Friday, 3 August 2012

Peach-Orange Marmalade

It’s hard to believe it’s August already. It’s been a hot and busy summer. I usually visit my favorite farm a couple of times during the summer to get peaches, but due to my hectic work schedule, I’ve only been once this year.  Thankfully, I got a bunch of peaches the last time I went and was able to put up several jars of peach butter, marmalade and canned peaches.

I keep hearing that canning is a lost art.  I’m so glad I found it. I started canning a few years ago so now I’m able to put away some of the flavors of summer to enjoy when it’s not so sunny and bright out side. Although I live in the South and we don’t get much snow, it’s still nice to be able to enjoy Georgia peaches in the off season.

This peach and orange marmalade is a special treat.  It’s not like regular marmalade made with strips of orange peel.  This marmalade is made with finely grated orange peel which provides a delicious orange flavor without the bitterness. Just pure sunshine.




Peach Orange Marmalade

Yield: About six or seven 8-ounce (250 mL) jars

Adapted from: Keeping The Harvest: Discover the Homegrown Goodness of Putting Up Your Own Fruits, Vegetables and Herbs by Nancy Chioffi & Gretchen Mead



  • 4 pounds fully ripe peaches (about 5 cups)
  • 2 medium oranges (1 cup)
  • Peel of one orange, grated very fine
  • 3 cups sugar
  • 2 tablespoons lemon juice



Step 1. Prepare the peaches for canning.

To prepare the peaches for canning, I followed the same method I used when making the Spicy Peach Butter. I learned it from Sherry Brooks Vinton’s book “Put ‘em Up!”  Basically, you take a really ripe peach and blanch it to remove the peel, cut it in half and remove the pit, and then smash it with your hand. You don’t even need to cut it up.  Just blanch it, peel it, pit it, smash it, boil it, then can it!  It’s that easy!


Step 2. Remove the peel and seeds from the oranges.

Peel the oranges. Be sure to leave some of the white rind on the oranges. This is the part of the fruit that contains most of the pectin.

I used my micro zester to zest the peel to make sure it was grated as finely as possible. Chop or grind the oranges up finely. I used a knife for this part.



Step 3. Add the ingredients to a large non-reactive pot. Measure 5 cups of peaches and 1 cup of oranges into the pot.



Step 4. Add the sugar and lemon juice. Mix thoroughly.



Step 5. Bring the mixture to a boil. Boil rapidly over high heat, and stir constantly. Boil until the mixture thickens, or until it reaches nine degrees above the boiling point of water.  Remove it from the heat, then skim off the foam.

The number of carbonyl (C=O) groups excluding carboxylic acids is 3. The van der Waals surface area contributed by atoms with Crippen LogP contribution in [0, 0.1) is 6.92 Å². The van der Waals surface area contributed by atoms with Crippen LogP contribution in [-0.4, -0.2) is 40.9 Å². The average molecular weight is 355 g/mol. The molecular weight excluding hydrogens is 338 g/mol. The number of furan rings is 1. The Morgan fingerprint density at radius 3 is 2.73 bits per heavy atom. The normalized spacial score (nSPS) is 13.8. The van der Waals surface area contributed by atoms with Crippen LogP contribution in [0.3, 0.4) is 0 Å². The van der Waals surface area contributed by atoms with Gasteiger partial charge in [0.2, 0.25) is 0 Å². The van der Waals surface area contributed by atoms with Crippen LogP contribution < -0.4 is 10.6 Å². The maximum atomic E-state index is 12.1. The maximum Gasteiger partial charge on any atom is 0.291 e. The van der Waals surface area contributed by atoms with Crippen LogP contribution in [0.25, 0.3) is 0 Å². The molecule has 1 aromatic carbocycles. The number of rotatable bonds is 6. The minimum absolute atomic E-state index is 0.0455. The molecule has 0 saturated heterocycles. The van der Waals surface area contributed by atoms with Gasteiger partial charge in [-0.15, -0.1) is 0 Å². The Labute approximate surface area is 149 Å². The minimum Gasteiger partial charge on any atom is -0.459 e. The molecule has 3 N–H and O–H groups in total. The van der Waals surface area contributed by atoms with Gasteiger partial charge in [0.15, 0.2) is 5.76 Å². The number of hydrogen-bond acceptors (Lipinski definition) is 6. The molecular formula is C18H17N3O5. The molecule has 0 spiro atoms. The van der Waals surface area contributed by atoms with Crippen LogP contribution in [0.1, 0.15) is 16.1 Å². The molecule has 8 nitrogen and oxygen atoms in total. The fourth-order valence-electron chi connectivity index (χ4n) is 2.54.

Step 6. Ladle into clean jars. Ladle the marmalade into clean, sterilized jars, leaving 1/4-inch headspace. Remove air bubbles if necessary with a bubble remover and headspace tool. Wipe the edges clean. Center lid on jar.  Then screw the band down until resistance is met, then increase to fingertip-tight. 



Step 7: Process in a water-bath canner. Place the jars in the canner, ensuring they are completely covered with water. Process in the boiling-water bath for 5 minutes, up to 1,000 feet altitude.

If you live in a higher altitude or need more detailed instructions on water-bath canning, please refer to the instructions at the National Center for Home Preservation.


Step 8: Let jars rest on counter overnight. Remove canner lid. Wait 5 minutes, then remove the jars, and let them sit on the counter for 24 hours to cool and ensure they are sealed correctly. You should hear the lids pop if they are sealed properly.


Step 9: Store jars in a cool, dry place. Place the sealed jars in a cool, dry place for storage for up to a year. If any of the jars do not seal properly, place them in the refrigerator. They will last for a couple of months in the refrigerator.



I had a little bit left, but I ate it before I got the chance to take a photo.  It was so good!  This marmalade tastes great by itself, on a slice of toast or over ice cream. It’s up to you how you want to enjoy it.


Happy Canning!


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